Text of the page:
What Does the Past Tell Us About Ocean Circulation and Climate Change?

Examining Bell River deposits in the Canadian Great Plains. [Photo by Andrew Leier, University of South Carolina]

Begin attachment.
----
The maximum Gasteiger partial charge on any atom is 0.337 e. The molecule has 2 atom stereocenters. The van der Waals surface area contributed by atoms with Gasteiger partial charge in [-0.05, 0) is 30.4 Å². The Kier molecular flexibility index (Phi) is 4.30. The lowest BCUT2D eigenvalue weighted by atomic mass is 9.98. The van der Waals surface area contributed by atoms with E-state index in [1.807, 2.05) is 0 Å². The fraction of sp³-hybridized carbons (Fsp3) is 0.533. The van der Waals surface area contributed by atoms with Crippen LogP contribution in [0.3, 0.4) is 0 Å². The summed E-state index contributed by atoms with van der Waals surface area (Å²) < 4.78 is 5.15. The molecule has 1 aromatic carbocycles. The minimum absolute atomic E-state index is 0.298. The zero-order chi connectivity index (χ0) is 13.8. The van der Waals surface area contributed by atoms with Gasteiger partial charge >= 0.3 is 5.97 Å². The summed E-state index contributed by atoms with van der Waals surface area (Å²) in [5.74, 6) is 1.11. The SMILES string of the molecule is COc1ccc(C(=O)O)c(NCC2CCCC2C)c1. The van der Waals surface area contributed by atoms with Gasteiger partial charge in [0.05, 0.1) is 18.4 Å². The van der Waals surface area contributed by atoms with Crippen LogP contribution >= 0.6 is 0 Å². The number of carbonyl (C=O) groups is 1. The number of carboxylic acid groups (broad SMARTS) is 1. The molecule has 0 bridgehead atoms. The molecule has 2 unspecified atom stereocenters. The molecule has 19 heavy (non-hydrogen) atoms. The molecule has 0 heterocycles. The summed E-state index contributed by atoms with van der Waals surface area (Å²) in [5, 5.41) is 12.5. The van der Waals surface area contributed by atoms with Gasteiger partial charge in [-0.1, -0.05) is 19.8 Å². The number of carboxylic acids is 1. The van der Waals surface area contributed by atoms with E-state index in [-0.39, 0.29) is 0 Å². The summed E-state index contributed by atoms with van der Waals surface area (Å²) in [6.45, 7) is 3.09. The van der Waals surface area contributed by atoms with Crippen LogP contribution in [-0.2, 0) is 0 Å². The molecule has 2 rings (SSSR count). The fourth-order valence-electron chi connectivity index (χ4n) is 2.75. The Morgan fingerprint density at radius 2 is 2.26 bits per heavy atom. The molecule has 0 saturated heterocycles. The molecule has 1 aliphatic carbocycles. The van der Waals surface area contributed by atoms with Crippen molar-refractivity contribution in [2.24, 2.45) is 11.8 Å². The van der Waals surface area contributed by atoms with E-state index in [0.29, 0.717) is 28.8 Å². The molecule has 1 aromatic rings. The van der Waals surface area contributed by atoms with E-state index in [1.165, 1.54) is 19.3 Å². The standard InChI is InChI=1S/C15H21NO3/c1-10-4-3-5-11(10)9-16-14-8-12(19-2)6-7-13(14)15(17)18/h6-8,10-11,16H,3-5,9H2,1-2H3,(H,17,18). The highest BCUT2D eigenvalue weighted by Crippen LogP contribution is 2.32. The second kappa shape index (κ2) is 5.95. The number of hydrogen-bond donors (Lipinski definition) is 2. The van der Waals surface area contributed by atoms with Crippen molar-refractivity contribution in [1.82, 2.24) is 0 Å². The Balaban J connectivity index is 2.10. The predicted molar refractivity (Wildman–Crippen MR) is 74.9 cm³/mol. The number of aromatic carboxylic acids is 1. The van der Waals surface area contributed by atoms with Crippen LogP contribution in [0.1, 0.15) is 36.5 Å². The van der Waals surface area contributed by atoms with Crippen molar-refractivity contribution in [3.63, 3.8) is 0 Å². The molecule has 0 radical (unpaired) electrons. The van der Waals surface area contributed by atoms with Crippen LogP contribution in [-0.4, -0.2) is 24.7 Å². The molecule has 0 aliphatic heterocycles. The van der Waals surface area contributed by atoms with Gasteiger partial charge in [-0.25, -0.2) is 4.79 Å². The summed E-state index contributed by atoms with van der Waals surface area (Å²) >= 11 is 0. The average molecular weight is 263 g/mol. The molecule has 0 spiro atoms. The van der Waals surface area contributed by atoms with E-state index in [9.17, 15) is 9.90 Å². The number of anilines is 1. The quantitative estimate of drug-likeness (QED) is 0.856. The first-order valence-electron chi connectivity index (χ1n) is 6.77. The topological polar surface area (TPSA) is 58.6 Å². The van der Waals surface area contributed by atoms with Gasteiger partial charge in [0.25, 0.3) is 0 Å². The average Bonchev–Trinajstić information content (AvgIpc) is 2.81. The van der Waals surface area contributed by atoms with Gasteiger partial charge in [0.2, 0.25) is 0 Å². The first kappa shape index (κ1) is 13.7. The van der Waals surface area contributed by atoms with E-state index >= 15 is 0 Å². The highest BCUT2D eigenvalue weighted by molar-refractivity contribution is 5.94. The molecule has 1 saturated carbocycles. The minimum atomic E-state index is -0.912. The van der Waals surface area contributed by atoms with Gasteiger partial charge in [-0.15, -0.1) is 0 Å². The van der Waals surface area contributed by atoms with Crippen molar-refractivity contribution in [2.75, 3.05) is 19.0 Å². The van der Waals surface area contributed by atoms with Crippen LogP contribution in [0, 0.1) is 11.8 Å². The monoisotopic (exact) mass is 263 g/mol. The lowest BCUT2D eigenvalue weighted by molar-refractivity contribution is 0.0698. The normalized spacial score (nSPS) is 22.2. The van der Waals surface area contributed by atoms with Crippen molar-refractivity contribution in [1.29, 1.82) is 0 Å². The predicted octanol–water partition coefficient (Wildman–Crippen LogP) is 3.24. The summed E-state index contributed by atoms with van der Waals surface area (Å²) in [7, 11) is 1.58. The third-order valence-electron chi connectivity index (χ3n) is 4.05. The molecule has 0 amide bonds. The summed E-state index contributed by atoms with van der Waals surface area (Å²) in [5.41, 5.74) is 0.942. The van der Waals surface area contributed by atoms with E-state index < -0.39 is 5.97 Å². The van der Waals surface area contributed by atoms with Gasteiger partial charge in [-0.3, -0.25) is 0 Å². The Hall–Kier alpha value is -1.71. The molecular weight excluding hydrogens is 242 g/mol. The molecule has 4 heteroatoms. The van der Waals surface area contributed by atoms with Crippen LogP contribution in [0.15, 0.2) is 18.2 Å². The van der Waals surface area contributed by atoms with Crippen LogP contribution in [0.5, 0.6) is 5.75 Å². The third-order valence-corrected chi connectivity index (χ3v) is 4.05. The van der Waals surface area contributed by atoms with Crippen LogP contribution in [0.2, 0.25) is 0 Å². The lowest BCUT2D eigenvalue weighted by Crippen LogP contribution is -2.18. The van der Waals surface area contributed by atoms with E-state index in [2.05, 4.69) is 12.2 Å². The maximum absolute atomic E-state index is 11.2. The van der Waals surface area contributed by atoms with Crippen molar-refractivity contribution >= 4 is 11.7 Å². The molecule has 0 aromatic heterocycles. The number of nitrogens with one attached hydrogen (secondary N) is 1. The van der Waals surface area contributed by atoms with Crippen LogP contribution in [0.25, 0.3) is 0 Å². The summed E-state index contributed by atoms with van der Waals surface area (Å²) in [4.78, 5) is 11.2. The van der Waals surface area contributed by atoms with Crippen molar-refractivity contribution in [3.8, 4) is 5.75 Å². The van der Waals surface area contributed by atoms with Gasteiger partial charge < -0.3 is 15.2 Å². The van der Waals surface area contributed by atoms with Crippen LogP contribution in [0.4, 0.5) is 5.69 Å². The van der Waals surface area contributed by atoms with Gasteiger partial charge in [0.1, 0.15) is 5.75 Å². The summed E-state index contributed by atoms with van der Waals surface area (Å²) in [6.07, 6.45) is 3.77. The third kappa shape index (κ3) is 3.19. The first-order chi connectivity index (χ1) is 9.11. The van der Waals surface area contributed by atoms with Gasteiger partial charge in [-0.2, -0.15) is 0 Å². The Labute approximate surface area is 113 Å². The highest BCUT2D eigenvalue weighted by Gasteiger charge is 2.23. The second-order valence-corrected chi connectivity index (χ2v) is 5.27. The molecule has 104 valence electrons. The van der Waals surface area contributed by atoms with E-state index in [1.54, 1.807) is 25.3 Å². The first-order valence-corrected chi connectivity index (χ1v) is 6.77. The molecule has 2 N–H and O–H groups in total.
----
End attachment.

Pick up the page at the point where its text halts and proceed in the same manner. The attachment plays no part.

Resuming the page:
If you want to make good predictions of the future, it sometimes pays to look into the past.  In this case, the distant past.  Dr. Alex Pullen, Assistant Professor in EEES, and his colleagues recently published an article in GSA Bulletin exploring the existence a 30-million-year-old river that rivalled the size of today’s Amazon. The Bell River is long gone, but the impact of freshwater discharges into the ocean is very much relevant today because of acceleration in melt water coming from the Greenland Ice Sheet, brought on by a warming planet.  Working with Julia Corradino, a former master’s student in hydrogeology, and other researchers, Pullen and his team found compelling existence for the Bell River through multiple lines of evidence, including characteristics of sediment deposits and uranium-lead dating. Understanding what happened long ago has provided some important clues to how altering the salinity of the ocean is likely to impact the Earth’s climate in the years ahead. You can read more about this important discovery here.